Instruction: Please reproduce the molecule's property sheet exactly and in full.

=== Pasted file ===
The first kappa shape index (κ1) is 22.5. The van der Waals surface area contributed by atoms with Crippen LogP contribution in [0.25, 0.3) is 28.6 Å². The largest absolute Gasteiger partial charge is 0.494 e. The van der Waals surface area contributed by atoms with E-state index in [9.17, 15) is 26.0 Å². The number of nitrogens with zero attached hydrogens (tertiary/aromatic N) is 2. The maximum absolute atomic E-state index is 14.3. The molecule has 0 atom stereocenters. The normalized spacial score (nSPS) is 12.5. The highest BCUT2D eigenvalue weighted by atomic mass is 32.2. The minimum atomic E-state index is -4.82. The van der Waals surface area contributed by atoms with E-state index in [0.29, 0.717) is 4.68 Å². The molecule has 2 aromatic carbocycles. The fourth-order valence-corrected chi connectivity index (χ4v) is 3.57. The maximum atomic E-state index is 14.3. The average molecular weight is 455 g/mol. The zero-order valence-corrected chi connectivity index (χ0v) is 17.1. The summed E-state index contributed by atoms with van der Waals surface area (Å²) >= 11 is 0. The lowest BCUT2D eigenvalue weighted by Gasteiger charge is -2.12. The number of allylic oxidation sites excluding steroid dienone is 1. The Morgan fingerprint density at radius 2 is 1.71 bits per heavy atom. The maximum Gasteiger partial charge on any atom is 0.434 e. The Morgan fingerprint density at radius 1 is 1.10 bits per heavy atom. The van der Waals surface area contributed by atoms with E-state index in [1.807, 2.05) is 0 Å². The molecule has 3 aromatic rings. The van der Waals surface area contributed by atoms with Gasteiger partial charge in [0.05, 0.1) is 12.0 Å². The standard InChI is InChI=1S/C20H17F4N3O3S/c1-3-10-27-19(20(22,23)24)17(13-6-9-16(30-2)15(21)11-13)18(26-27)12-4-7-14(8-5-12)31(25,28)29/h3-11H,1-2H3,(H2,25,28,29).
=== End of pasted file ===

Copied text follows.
The first kappa shape index (κ1) is 22.5. The van der Waals surface area contributed by atoms with Crippen LogP contribution in [0.25, 0.3) is 28.6 Å². The largest absolute Gasteiger partial charge is 0.494 e. The van der Waals surface area contributed by atoms with E-state index in [9.17, 15) is 26.0 Å². The number of nitrogens with zero attached hydrogens (tertiary/aromatic N) is 2. The maximum absolute atomic E-state index is 14.3. The molecule has 0 atom stereocenters. The normalized spacial score (nSPS) is 12.5. The highest BCUT2D eigenvalue weighted by atomic mass is 32.2. The minimum atomic E-state index is -4.82. The van der Waals surface area contributed by atoms with E-state index in [0.29, 0.717) is 4.68 Å². The molecule has 2 aromatic carbocycles. The fourth-order valence-corrected chi connectivity index (χ4v) is 3.57. The maximum atomic E-state index is 14.3. The average molecular weight is 455 g/mol. The zero-order valence-corrected chi connectivity index (χ0v) is 17.1. The summed E-state index contributed by atoms with van der Waals surface area (Å²) >= 11 is 0. The lowest BCUT2D eigenvalue weighted by Gasteiger charge is -2.12. The number of allylic oxidation sites excluding steroid dienone is 1. The Morgan fingerprint density at radius 2 is 1.71 bits per heavy atom. The maximum Gasteiger partial charge on any atom is 0.434 e. The Morgan fingerprint density at radius 1 is 1.10 bits per heavy atom. The van der Waals surface area contributed by atoms with E-state index in [1.807, 2.05) is 0 Å². The molecule has 3 aromatic rings. The van der Waals surface area contributed by atoms with Gasteiger partial charge in [0.05, 0.1) is 12.0 Å². The standard InChI is InChI=1S/C20H17F4N3O3S/c1-3-10-27-19(20(22,23)24)17(13-6-9-16(30-2)15(21)11-13)18(26-27)12-4-7-14(8-5-12)31(25,28)29/h3-11H,1-2H3,(H2,25,28,29).